Travellers to England from green and amber countries may no longer face Covid checks on arrival to 'speed up queues'

BRITS returning to England from green and amber list destinations may no longer face Covid checks at the airport.

It was revealed yesterday that some passengers were told to lie on their arrival forms to avoid long queues at immigration.

New rules have been introduced this week which allowed fully vaxxed Brits to return from amber list countries without having to quarantine for 10 days.

Instead, Brits will need a Passenger Locator Form (PLF), a negative pre-arrival Covid test and a second test on day two pre-booked.

However, the mandatory PLFs and Heathrow's e-gates are yet to be updated to allow this – meaning eligible Brits were told to either queue for hours in immigration or lie on the form.

Now, leaked instructions to Border Force staff, seen by the Guardian, are telling them to not check if Brits have tested negative or have a completed PLF.

One officer said that they should not be turning a "literal blind eye" to the checks while another said there was "empirical evidence" Brits who had tested positive for Covid were travelling as their forms were not properly checked.


The government told the Guardian that they were not able to comment on the documents, but that airlines must follow all of the checks currently in place, explaining: "Compliance with these rules is essential in order to protect the population from new variants of Covid-19, and so there will be tough fines for those who do not follow the rules.”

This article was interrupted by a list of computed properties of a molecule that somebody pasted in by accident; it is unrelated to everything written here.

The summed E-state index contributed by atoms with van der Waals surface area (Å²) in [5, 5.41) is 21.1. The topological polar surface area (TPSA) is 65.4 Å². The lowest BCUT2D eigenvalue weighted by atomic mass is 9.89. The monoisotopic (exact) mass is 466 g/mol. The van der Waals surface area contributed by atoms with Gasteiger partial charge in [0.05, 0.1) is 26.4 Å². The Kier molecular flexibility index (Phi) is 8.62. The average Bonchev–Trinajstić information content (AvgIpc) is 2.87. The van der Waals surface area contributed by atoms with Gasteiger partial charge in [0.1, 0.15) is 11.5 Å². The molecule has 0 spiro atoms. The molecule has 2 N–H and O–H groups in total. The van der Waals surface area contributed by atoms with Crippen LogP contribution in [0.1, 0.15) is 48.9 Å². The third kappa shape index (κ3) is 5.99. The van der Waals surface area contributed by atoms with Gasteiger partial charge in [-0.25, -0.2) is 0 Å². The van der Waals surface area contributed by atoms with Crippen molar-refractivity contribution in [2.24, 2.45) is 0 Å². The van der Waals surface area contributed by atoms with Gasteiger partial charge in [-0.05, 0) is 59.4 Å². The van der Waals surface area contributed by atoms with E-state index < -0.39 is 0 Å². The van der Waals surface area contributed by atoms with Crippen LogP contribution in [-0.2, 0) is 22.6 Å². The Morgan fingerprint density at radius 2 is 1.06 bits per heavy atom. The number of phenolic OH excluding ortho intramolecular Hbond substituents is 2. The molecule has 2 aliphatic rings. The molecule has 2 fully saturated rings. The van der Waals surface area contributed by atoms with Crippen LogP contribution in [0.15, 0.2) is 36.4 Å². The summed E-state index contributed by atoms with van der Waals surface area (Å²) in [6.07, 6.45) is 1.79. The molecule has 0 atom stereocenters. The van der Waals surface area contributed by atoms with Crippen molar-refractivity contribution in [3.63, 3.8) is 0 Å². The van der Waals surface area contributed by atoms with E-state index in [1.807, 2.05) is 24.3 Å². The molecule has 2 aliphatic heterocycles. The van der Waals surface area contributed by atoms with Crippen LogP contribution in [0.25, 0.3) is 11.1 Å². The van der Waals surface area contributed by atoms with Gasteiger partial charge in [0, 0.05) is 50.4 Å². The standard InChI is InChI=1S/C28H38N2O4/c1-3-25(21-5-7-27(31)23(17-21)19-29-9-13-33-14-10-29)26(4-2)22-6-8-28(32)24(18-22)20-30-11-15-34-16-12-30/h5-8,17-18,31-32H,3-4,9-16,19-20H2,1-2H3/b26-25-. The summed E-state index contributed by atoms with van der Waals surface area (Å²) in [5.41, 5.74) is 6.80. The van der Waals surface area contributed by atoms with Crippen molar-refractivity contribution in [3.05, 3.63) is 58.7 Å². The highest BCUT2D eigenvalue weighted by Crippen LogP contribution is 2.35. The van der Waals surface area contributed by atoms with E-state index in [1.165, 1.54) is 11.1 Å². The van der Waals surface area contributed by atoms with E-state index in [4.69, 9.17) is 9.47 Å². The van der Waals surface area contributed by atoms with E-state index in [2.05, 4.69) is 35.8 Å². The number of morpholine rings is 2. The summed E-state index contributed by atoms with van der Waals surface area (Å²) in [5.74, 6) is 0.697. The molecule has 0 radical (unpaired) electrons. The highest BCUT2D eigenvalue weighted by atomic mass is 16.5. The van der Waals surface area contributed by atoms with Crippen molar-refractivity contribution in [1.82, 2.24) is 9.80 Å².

Lucy Moreton, professional officer for the ISU, which represents border immigration and customs staff in the UK, said that Border Force staff have also been told not to challenge Covid documentation "even if it is recorded on the system that the documentation has not been completed".

She said it would reduce queue times – of which they are feared to be as long as four hours during the peak summer months – as well as reduce the abuse to Border Force.

Ms Moreton previously warned: "We’re seeing queues of one to two hours. From the number of bookings we’ve seen already, we’ll easily see three, four-hour queues when people start returning.”

Passengers were forced to queue for 90 minutes at immigration earlier this week, with airport staff handing out water bottles as UK temperatures hit 30C.

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